Between 2010 and 2015 Germany profited from the ongoing Greek debt crisis to the sum of €100 billion, according to a new study. The billions consists of money saved by lower interest payments on funds the German government borrowed amid investor “flights to safety”.
The research published by the Halle Institute for Economic Research (IWH) shows that the Greek debt crisis resulted in a reduction in rates for bonds issued by Germany’s federal government to finance spending. This yielded interest savings of more than three per cent of Germany’s gross domestic product during the period 2010 to 2015.
The research showed that when investors identify crisis and turmoil in financial markets they typically seek a safe haven to stash their money in. Described as an “export champion” and “the eurozone’s effective paymaster” by AFP, the research shows Germany “disproportionately benefited” from that during the Greek debt crisis:
“Any time there was bad news about Greece, yields on German government bonds fell, and any time there was good news about Greece, German government bond yields rose.”
Events from which Germany benefited identified in the research included when Syriza’s victory in the general election became likely; when the new Tsipras government walked away from talks with the European Central Bank, European Union and International Monetary Fund; when the Greek government decided to hold a referendum on the bailout terms; and the subsequent result of that referendum.
The research states that Germany’s balanced budget was possible in large part only because of interest savings accrued the Greek debt crisis. The United States, France and the Netherlands also benefited from the same effect on their bonds, but to a lesser extent.
The effect of all this is twofold.
First, if Greece fails to pay back any of the money owed and ultimately defaults on all its debts, Germany will still come out in profit.
The reports suggests Germany’s share of the Greek bailout package amounts to no more than €90 billion so what it calls “the maximal uncertain and future costs of bailing out Greece to Germany” are in fact smaller than the €100 billion benefits already accrued. It concludes: “If Greece does pay or pays at least in part, the savings [to Germany] are substantial.”
Secondly, it casts light on elements of German policy throughout the Greek debt crisis which have already been highlighted by Greece’s former Finance Minister, Yanis Varoufakis.
If one looks for a motive for why Germany has not wanted to help Greece then the conclusions of the research provide that. Furthermore, they suggest Germany maintains a vested interest in not sorting the problem out any time soon.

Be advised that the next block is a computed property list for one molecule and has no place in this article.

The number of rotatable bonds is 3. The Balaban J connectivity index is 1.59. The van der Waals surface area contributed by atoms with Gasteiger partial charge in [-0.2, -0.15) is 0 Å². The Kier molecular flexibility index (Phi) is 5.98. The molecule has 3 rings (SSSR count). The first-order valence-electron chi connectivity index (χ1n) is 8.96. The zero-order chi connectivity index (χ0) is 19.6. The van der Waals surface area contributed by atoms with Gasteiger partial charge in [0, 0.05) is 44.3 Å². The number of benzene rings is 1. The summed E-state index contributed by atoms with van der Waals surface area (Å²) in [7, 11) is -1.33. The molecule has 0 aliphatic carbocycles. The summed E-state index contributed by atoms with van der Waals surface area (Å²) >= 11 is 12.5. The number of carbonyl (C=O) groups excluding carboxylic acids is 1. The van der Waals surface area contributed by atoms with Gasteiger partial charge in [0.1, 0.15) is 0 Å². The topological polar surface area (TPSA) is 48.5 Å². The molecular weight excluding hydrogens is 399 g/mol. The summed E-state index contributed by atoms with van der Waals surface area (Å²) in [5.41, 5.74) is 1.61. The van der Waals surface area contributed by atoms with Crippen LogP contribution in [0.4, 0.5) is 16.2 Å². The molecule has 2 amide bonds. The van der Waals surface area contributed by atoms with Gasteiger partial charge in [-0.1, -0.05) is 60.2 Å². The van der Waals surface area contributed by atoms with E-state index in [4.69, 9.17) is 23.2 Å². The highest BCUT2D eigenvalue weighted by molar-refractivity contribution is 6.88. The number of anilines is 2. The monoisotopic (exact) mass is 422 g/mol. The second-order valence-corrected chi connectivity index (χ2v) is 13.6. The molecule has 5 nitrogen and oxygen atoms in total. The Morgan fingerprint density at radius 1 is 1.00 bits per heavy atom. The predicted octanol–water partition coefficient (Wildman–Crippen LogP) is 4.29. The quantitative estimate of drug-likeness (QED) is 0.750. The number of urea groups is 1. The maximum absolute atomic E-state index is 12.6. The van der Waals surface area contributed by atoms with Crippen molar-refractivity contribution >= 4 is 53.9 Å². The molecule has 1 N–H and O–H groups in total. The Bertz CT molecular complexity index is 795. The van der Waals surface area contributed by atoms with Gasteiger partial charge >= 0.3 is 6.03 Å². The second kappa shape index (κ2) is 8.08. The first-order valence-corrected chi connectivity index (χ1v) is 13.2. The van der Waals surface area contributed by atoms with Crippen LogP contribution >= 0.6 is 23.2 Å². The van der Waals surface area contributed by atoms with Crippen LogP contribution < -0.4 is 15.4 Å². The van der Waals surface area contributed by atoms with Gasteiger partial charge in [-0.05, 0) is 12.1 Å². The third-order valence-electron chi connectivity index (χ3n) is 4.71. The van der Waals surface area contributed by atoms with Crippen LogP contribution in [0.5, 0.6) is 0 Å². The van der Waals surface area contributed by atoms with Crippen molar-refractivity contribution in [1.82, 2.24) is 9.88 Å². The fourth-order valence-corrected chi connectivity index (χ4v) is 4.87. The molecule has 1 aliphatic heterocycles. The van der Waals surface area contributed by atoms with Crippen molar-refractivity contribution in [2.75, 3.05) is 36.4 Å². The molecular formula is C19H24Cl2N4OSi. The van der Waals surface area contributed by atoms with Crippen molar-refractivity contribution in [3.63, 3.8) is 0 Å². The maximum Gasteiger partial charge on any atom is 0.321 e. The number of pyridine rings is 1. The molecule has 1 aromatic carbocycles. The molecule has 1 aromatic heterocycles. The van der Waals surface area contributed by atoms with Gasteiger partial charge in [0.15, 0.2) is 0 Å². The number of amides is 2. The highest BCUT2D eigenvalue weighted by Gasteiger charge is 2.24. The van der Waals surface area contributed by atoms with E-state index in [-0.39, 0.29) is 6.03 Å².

Seeing how Varoufakis described the prospects for a third Greek bailout in his recent El Pais interview, it appears he agrees:
“This is a program designed to fail. And so it will fail. It’s not easy for an architect to build a solid building, but it’s easy for him or her to construct a building that will collapse. Anyone can do it. It was planned to fail, because, let’s face it: [German Finance Minister] Wolfgang Schäuble is not interested in an agreement that works. He categorically stated that he wanted to redesign the eurozone and part of that redesign is that Greece should be thrown out of the eurozone.”
Germany would probably not benefit long term from a complete collapse of Greece, but Varoufakis’ colourful description of how his country has been treated since 2010, “fiscal waterboarding”, suggests that maintaining the advantage to the German budget is possible:
“It is a precise, an accurate description of what has been happening for years now. What is waterboarding? You take a subject, you push his head in the water until he suffocates but, at some point, before death comes you stop. You pull the head out just in time, before asphyxiation is complete, you allow the subject to take a few deep breaths, and then you push the head again in the water. You repeat until he… confesses.
“Fiscal waterboarding, on the other hand, is obviously not physical, it’s fiscal. But the idea is the same and it is exactly what happened to successive Greek governments since 2010.”
Schäuble has repeatedly opposed a Greek debt write-down while pointing to his German government’s balanced budget. For so long as he can continue holding out against the former to the detriment of Greece, the prospects for the latter look good. As Varoufakis said of the recent bailout negotiations:
“This was nothing but a coup. In 1967 there were the tanks and in 2015 there were the banks.”